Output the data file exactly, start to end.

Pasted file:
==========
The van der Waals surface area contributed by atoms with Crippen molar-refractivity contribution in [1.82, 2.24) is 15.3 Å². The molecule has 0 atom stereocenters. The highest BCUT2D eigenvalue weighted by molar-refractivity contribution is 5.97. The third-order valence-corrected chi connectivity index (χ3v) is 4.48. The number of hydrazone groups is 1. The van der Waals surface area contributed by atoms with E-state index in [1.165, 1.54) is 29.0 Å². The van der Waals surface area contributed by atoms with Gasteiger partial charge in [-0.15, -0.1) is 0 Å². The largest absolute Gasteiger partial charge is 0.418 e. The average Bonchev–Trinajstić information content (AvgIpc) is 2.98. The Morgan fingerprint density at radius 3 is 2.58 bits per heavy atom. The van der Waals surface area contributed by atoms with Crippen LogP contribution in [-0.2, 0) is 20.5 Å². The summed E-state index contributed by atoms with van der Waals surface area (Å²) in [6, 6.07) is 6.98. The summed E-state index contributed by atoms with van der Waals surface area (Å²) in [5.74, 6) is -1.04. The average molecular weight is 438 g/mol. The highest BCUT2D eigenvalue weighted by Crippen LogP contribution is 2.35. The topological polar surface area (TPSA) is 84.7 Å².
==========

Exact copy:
The van der Waals surface area contributed by atoms with Crippen molar-refractivity contribution in [1.82, 2.24) is 15.3 Å². The molecule has 0 atom stereocenters. The highest BCUT2D eigenvalue weighted by molar-refractivity contribution is 5.97. The third-order valence-corrected chi connectivity index (χ3v) is 4.48. The number of hydrazone groups is 1. The van der Waals surface area contributed by atoms with E-state index in [1.165, 1.54) is 29.0 Å². The van der Waals surface area contributed by atoms with Gasteiger partial charge in [-0.15, -0.1) is 0 Å². The largest absolute Gasteiger partial charge is 0.418 e. The average Bonchev–Trinajstić information content (AvgIpc) is 2.98. The Morgan fingerprint density at radius 3 is 2.58 bits per heavy atom. The van der Waals surface area contributed by atoms with Crippen LogP contribution in [-0.2, 0) is 20.5 Å². The summed E-state index contributed by atoms with van der Waals surface area (Å²) in [6, 6.07) is 6.98. The summed E-state index contributed by atoms with van der Waals surface area (Å²) in [5.74, 6) is -1.04. The average molecular weight is 438 g/mol. The highest BCUT2D eigenvalue weighted by Crippen LogP contribution is 2.35. The topological polar surface area (TPSA) is 84.7 Å².